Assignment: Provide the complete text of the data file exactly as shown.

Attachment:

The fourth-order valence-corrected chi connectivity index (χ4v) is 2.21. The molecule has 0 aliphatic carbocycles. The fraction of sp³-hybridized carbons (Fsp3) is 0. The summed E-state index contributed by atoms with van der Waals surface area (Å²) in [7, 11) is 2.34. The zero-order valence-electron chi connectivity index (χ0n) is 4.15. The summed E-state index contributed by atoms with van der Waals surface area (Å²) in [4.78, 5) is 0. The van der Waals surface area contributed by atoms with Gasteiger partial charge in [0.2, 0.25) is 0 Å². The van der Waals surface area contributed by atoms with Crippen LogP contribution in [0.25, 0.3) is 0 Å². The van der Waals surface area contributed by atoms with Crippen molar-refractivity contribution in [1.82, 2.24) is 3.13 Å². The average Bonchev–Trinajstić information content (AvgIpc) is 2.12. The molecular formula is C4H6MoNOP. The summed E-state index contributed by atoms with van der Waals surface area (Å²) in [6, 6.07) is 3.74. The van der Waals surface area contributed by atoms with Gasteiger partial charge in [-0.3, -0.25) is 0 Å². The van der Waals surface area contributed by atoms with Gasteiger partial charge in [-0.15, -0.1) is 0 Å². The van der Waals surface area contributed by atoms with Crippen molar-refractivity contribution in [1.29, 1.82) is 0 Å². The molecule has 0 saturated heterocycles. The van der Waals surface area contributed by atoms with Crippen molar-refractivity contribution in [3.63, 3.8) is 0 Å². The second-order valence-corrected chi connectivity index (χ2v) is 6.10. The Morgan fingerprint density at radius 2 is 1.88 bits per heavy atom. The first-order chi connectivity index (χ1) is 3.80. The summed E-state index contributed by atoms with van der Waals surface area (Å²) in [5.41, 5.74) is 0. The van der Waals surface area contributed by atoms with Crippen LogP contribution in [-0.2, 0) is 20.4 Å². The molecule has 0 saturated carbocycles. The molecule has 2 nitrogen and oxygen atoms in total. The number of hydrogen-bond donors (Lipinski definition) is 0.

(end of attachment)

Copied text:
The fourth-order valence-corrected chi connectivity index (χ4v) is 2.21. The molecule has 0 aliphatic carbocycles. The fraction of sp³-hybridized carbons (Fsp3) is 0. The summed E-state index contributed by atoms with van der Waals surface area (Å²) in [7, 11) is 2.34. The zero-order valence-electron chi connectivity index (χ0n) is 4.15. The summed E-state index contributed by atoms with van der Waals surface area (Å²) in [4.78, 5) is 0. The van der Waals surface area contributed by atoms with Gasteiger partial charge in [0.2, 0.25) is 0 Å². The van der Waals surface area contributed by atoms with Crippen LogP contribution in [0.25, 0.3) is 0 Å². The van der Waals surface area contributed by atoms with Crippen molar-refractivity contribution in [1.82, 2.24) is 3.13 Å². The average Bonchev–Trinajstić information content (AvgIpc) is 2.12. The molecular formula is C4H6MoNOP. The summed E-state index contributed by atoms with van der Waals surface area (Å²) in [6, 6.07) is 3.74. The van der Waals surface area contributed by atoms with Gasteiger partial charge in [-0.3, -0.25) is 0 Å². The van der Waals surface area contributed by atoms with Gasteiger partial charge in [-0.15, -0.1) is 0 Å². The van der Waals surface area contributed by atoms with Crippen molar-refractivity contribution in [1.29, 1.82) is 0 Å². The molecule has 0 saturated heterocycles. The van der Waals surface area contributed by atoms with Crippen molar-refractivity contribution in [3.63, 3.8) is 0 Å². The second-order valence-corrected chi connectivity index (χ2v) is 6.10. The Morgan fingerprint density at radius 2 is 1.88 bits per heavy atom. The first-order chi connectivity index (χ1) is 3.80. The summed E-state index contributed by atoms with van der Waals surface area (Å²) in [5.41, 5.74) is 0. The van der Waals surface area contributed by atoms with Crippen LogP contribution in [-0.2, 0) is 20.4 Å². The molecule has 0 saturated carbocycles. The molecule has 2 nitrogen and oxygen atoms in total. The number of hydrogen-bond donors (Lipinski definition) is 0.